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The role of (in)dependence in flood risk assessments

  • 30 March, 2023
  • 13:45
  • VU University Amsterdam, Institute for Environmental Studies (IVM), Water and Climate Risk
  • Prof. P.J. Ward
  • Dr H. Winsemius

Flooding remains the most frequent natural hazard, affecting more people than any other weather-related disasters. The increase in frequency, duration and severity of floods in many parts of the world is projected to rise due to changes in climate, population and land use. Compound flooding, which occurs when multiple flood drivers interact to cause or exacerbate flooding, is a significant challenge in estuarine environments. However, the influence of flood drivers on compound flooding in estuaries remains poorly understood. To address this issue, the goal of this thesis is to improve flood risk assessments in estuarine environments by advancing our understanding and modelling of compound flood hazard. The thesis first identifies potential hotspots of compound flooding at the global scale by analyzing discharge and storm surge time series from state-of-the-art global models. The study is performed at 3,434 river mouths, encompassing all catchments along the coast with an upstream area larger than 1,000 km2. About 6% of the locations are classified as having the highest compound flooding potential. The results show that the dependence between river discharge and storm surge is significant in many areas, including the coasts of Madagascar, northern Morocco, northern Australia, Vietnam, and Taiwan. Furthermore, the study highlights the complex temporal dynamics between discharge and storm surge that cannot be captured by one indicator alone. Next, the thesis develops different probabilistic assessment methods to account for the dependence of flood drivers in flood risk assessment through two case studies. The first case study assesses the impact of the spatial dependence between river discharges and storm surge on the flood hazard quantification for a small catchment in Galveston Bay, Texas. The second case study expands the probabilistic assessment method into a computationally efficient probabilistic framework for calculating flood risk using Ho Chi Minh City as a case study. The framework allows for multiple dependence structures and is applied at a monthly time scale to account for seasonality. Lastly, the thesis moves beyond traditional expected annual damage (EAD) as the indicator of flood risk and discusses the many implications of spatial and temporal dynamics on disaster risk management. The development of plausible storylines and their impact on risk management decisions are explored within a serious game called Breaking the Silos. Breaking the Silos is a collaborative role-playing game designed to explore the impacts of these complexities on risk management decisions. Overall, the thesis provides important insights into the challenges of compound flooding in estuarine environments and proposes new methods to account for these challenges in flood risk assessments. The study highlights the need to include compound flooding in flood hazard assessments in locations where fluvial, pluvial, and coastal interactions are important. The thesis also emphasizes the need for disaster management measures to consider the spatial and temporal dynamics between hazards and their impact on residual risk.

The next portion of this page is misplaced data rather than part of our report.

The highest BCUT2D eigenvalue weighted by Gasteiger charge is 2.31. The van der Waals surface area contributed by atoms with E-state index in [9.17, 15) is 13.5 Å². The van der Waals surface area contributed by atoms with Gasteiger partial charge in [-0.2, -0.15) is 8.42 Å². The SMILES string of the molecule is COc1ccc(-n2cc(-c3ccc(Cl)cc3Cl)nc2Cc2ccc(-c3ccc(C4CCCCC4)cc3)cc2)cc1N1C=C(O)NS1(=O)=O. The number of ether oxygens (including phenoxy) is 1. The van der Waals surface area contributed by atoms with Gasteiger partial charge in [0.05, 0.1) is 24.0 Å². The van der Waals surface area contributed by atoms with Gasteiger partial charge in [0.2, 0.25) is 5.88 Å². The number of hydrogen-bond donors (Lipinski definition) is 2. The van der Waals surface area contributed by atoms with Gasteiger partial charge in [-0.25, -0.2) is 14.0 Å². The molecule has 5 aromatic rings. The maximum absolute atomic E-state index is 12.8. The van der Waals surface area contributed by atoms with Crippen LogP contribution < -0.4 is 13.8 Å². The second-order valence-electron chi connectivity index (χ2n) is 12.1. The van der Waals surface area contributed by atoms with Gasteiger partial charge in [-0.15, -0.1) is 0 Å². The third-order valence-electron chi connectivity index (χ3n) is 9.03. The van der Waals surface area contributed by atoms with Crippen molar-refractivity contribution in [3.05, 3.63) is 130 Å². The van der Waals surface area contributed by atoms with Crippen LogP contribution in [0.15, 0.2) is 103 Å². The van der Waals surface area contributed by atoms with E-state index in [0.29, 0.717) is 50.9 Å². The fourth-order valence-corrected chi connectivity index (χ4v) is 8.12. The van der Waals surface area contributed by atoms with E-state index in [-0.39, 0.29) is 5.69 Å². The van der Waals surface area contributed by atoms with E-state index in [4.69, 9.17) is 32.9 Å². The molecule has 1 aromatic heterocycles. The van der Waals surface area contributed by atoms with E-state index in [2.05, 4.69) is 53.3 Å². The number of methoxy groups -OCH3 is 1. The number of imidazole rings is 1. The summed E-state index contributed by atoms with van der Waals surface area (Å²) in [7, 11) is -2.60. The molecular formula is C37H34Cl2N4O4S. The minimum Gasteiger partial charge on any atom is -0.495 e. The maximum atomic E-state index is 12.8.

Anaïs Couasnon

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